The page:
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Breaks from super contributions hurt, and women are ‘feeling the burn’

Woman, career, career breaks, financial plan, working

Despite taking more career breaks by choice, women are less likely than men to make plans for super contributions while they’re not working, and it's damaging their balances.  

New research released today by REST Industry Super has revealed that Australian women are copping, on average, a $159,590 hit to their nest eggs due to career breaks without financial plans.

The research report, Making a Break, reported that women are 13 per cent more likely to take career breaks by choice, but are also 30 per cent less likely to make superannuation plans for those breaks.

Additionally, the report noted that two-thirds of working Australians have taken a career break, with breaks for health the most common type of break.

“We know health breaks can come out of the blue, but just as many are planned,” said the general manager of marketing and communications at REST, Mary Atley.

“Among those who took career breaks, the lack of planning for their superannuation is concerning, with only 10 per cent of respondents consulting a financial adviser prior to their break, and just 21 per cent making voluntary contributions to their super during that time.”

Among women in particular, just 6 per cent received professional financial advice prior to their career break, while 16 per cent made a super contribution over the break.

The average age for women to take a break was at 33, and maternity leave was the main reason (50 per cent), followed by carer’s leave for children (49 per cent), and for their health (45 per cent).

However, upon returning to the workforce, women typically earn 29 per cent less than their male counterparts, the report revealed.

It pointed to poor, or non-existent pay negotiations as potentially contributing to women’s earnings gap.

“This highlights a range of contributing factors to the gender superannuation gap,” Ms Atley said.

“There are a range of structural issues which contribute to the gender super imbalance, but our research shows that the lack of financial planning ahead of a career break is potentially one of the most important factors,” she added.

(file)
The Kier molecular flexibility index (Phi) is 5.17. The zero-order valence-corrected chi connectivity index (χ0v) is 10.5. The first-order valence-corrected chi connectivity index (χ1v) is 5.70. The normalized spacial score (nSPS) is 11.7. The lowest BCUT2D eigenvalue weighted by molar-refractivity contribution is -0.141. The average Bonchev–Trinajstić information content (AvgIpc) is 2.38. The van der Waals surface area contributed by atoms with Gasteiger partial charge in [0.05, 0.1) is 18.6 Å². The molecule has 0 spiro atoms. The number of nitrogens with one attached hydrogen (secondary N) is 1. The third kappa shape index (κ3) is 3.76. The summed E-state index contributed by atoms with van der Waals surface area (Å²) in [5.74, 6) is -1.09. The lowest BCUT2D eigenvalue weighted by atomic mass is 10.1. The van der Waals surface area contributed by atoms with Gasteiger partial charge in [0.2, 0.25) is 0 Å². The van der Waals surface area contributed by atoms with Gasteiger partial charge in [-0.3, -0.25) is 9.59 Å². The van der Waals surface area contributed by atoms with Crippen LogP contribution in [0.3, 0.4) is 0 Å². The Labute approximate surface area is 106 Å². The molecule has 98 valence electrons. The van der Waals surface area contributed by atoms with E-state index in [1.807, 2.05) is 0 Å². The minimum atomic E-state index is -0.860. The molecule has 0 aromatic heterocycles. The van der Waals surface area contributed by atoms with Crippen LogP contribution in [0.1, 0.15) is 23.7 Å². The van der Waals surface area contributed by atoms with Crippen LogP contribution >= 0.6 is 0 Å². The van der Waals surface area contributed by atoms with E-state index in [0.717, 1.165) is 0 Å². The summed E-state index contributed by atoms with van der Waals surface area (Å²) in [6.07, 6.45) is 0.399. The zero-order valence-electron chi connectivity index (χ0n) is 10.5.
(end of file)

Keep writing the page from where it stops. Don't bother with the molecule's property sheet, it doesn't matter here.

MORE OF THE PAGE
“Nearly $160,000 is a significant hit to a woman’s retirement income – a hit which can be lessened with some careful considerations and actions.”

She said women have an opportunity to discuss their finances with an adviser prior to their break as most of their breaks are planned.

“A short call with a financial adviser can be an important step in planning for a comfortable retirement.”

According to a three-year government-funded study into the super gap, the retirement system is “skewed against” women.

The University of South Australia-led study found that the system was designed around a man’s typical working life and assumes an average 40 years of continuous employment.

Speaking to Nest Egg, lead researcher Justine Irving said: “I think in terms of parental leave, whether it's male or female, I think that there's an issue with the way that… [caregivers] don't receive superannuation during that time.

“I think addressing parental leave, [by] having parental leave included in the superannuation system, would make a big difference immediately because the largest proportion that that would affect would be women.”

Continuing, Ms Irving said she disagreed with the expectation for women to resolve the gender super gap individually.

She explained: “It's probably a bit unfair because the issues are systemic and they're not necessarily due to any fault of the women themselves. Obviously, the less you earn the less you're able to contribute to your retirement, I mean it's simple economics and it's not the fault of a woman that she is unable to earn equal pay in some circumstances or that she is more likely to engage in casual or part-time work for which she's not able to accumulate superannuation at all in some cases.”

Breaks from super contributions hurt, and women are ‘feeling the burn’
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